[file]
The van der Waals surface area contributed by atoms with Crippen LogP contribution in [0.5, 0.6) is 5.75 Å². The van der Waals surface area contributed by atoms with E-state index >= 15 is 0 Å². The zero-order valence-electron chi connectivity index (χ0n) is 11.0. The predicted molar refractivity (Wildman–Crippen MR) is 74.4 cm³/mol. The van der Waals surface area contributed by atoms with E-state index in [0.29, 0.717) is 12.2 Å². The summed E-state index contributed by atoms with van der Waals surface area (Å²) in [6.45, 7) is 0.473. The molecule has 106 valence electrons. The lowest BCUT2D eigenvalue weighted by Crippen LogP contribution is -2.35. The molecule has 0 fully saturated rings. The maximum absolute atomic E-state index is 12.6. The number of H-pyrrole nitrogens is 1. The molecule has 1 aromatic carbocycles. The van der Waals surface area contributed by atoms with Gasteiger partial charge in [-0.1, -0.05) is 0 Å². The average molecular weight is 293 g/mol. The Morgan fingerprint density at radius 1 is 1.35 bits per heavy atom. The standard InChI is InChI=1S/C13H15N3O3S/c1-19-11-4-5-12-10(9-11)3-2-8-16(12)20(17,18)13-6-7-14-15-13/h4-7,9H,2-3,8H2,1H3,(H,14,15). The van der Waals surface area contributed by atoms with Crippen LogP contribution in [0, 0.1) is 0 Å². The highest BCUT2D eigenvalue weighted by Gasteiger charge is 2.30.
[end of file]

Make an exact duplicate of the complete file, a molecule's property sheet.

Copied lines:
The van der Waals surface area contributed by atoms with Crippen LogP contribution in [0.5, 0.6) is 5.75 Å². The van der Waals surface area contributed by atoms with E-state index >= 15 is 0 Å². The zero-order valence-electron chi connectivity index (χ0n) is 11.0. The predicted molar refractivity (Wildman–Crippen MR) is 74.4 cm³/mol. The van der Waals surface area contributed by atoms with E-state index in [0.29, 0.717) is 12.2 Å². The summed E-state index contributed by atoms with van der Waals surface area (Å²) in [6.45, 7) is 0.473. The molecule has 106 valence electrons. The lowest BCUT2D eigenvalue weighted by Crippen LogP contribution is -2.35. The molecule has 0 fully saturated rings. The maximum absolute atomic E-state index is 12.6. The number of H-pyrrole nitrogens is 1. The molecule has 1 aromatic carbocycles. The van der Waals surface area contributed by atoms with Gasteiger partial charge in [-0.1, -0.05) is 0 Å². The average molecular weight is 293 g/mol. The Morgan fingerprint density at radius 1 is 1.35 bits per heavy atom. The standard InChI is InChI=1S/C13H15N3O3S/c1-19-11-4-5-12-10(9-11)3-2-8-16(12)20(17,18)13-6-7-14-15-13/h4-7,9H,2-3,8H2,1H3,(H,14,15). The van der Waals surface area contributed by atoms with Crippen LogP contribution in [0, 0.1) is 0 Å². The highest BCUT2D eigenvalue weighted by Gasteiger charge is 2.30.